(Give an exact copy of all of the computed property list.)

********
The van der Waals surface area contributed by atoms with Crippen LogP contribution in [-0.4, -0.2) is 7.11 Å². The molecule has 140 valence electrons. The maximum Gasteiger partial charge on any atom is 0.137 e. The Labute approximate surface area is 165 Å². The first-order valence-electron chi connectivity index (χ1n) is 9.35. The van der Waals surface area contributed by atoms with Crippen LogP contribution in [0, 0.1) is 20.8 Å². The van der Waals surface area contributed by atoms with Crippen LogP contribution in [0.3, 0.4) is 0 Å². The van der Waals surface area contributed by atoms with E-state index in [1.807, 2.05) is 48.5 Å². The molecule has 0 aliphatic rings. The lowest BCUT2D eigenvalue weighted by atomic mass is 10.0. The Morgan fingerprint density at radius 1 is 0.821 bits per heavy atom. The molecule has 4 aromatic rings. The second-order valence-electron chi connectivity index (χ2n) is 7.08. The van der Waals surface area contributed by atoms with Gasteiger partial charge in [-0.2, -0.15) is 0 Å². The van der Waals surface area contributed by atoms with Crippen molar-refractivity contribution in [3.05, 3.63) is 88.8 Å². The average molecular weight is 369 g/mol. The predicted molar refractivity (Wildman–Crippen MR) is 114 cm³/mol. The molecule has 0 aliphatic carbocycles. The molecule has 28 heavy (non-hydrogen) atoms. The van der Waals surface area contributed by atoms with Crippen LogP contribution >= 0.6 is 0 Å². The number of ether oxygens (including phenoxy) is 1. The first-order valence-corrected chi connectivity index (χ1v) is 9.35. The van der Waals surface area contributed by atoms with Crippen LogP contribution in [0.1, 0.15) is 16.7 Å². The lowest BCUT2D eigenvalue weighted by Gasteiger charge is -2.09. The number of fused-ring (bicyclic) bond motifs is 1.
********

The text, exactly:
The van der Waals surface area contributed by atoms with Crippen LogP contribution in [-0.4, -0.2) is 7.11 Å². The molecule has 140 valence electrons. The maximum Gasteiger partial charge on any atom is 0.137 e. The Labute approximate surface area is 165 Å². The first-order valence-electron chi connectivity index (χ1n) is 9.35. The van der Waals surface area contributed by atoms with Crippen LogP contribution in [0, 0.1) is 20.8 Å². The van der Waals surface area contributed by atoms with Crippen LogP contribution in [0.3, 0.4) is 0 Å². The van der Waals surface area contributed by atoms with E-state index in [1.807, 2.05) is 48.5 Å². The molecule has 0 aliphatic rings. The lowest BCUT2D eigenvalue weighted by atomic mass is 10.0. The Morgan fingerprint density at radius 1 is 0.821 bits per heavy atom. The molecule has 4 aromatic rings. The second-order valence-electron chi connectivity index (χ2n) is 7.08. The van der Waals surface area contributed by atoms with Gasteiger partial charge in [-0.2, -0.15) is 0 Å². The van der Waals surface area contributed by atoms with Crippen molar-refractivity contribution in [3.05, 3.63) is 88.8 Å². The average molecular weight is 369 g/mol. The predicted molar refractivity (Wildman–Crippen MR) is 114 cm³/mol. The molecule has 0 aliphatic carbocycles. The molecule has 28 heavy (non-hydrogen) atoms. The van der Waals surface area contributed by atoms with Crippen LogP contribution >= 0.6 is 0 Å². The number of ether oxygens (including phenoxy) is 1. The first-order valence-corrected chi connectivity index (χ1v) is 9.35. The van der Waals surface area contributed by atoms with Crippen LogP contribution in [0.1, 0.15) is 16.7 Å². The lowest BCUT2D eigenvalue weighted by Gasteiger charge is -2.09. The number of fused-ring (bicyclic) bond motifs is 1.